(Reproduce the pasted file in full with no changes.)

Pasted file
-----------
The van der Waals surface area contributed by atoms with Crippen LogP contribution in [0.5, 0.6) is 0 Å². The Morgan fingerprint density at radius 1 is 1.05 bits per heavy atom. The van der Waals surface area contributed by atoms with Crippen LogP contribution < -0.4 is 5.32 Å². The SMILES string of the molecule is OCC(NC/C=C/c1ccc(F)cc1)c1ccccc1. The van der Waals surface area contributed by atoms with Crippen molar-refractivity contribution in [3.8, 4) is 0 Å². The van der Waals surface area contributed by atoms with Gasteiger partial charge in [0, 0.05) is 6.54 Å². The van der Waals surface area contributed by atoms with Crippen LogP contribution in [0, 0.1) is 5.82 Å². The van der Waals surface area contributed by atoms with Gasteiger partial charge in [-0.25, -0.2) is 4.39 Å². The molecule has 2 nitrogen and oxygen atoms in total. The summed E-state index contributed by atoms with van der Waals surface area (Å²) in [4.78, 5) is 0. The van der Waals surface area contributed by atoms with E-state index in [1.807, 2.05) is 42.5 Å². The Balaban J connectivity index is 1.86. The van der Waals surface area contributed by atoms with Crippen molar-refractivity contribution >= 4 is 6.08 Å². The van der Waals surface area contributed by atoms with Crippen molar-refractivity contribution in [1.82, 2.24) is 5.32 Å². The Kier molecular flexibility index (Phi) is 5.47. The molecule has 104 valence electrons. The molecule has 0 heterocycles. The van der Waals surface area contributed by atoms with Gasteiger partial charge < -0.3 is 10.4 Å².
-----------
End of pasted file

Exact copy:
The van der Waals surface area contributed by atoms with Crippen LogP contribution in [0.5, 0.6) is 0 Å². The Morgan fingerprint density at radius 1 is 1.05 bits per heavy atom. The van der Waals surface area contributed by atoms with Crippen LogP contribution < -0.4 is 5.32 Å². The SMILES string of the molecule is OCC(NC/C=C/c1ccc(F)cc1)c1ccccc1. The van der Waals surface area contributed by atoms with Crippen molar-refractivity contribution in [3.8, 4) is 0 Å². The van der Waals surface area contributed by atoms with Gasteiger partial charge in [0, 0.05) is 6.54 Å². The van der Waals surface area contributed by atoms with Crippen LogP contribution in [0, 0.1) is 5.82 Å². The van der Waals surface area contributed by atoms with Gasteiger partial charge in [-0.25, -0.2) is 4.39 Å². The molecule has 2 nitrogen and oxygen atoms in total. The summed E-state index contributed by atoms with van der Waals surface area (Å²) in [4.78, 5) is 0. The van der Waals surface area contributed by atoms with E-state index in [1.807, 2.05) is 42.5 Å². The Balaban J connectivity index is 1.86. The van der Waals surface area contributed by atoms with Crippen molar-refractivity contribution >= 4 is 6.08 Å². The van der Waals surface area contributed by atoms with Crippen molar-refractivity contribution in [1.82, 2.24) is 5.32 Å². The Kier molecular flexibility index (Phi) is 5.47. The molecule has 104 valence electrons. The molecule has 0 heterocycles. The van der Waals surface area contributed by atoms with Gasteiger partial charge < -0.3 is 10.4 Å².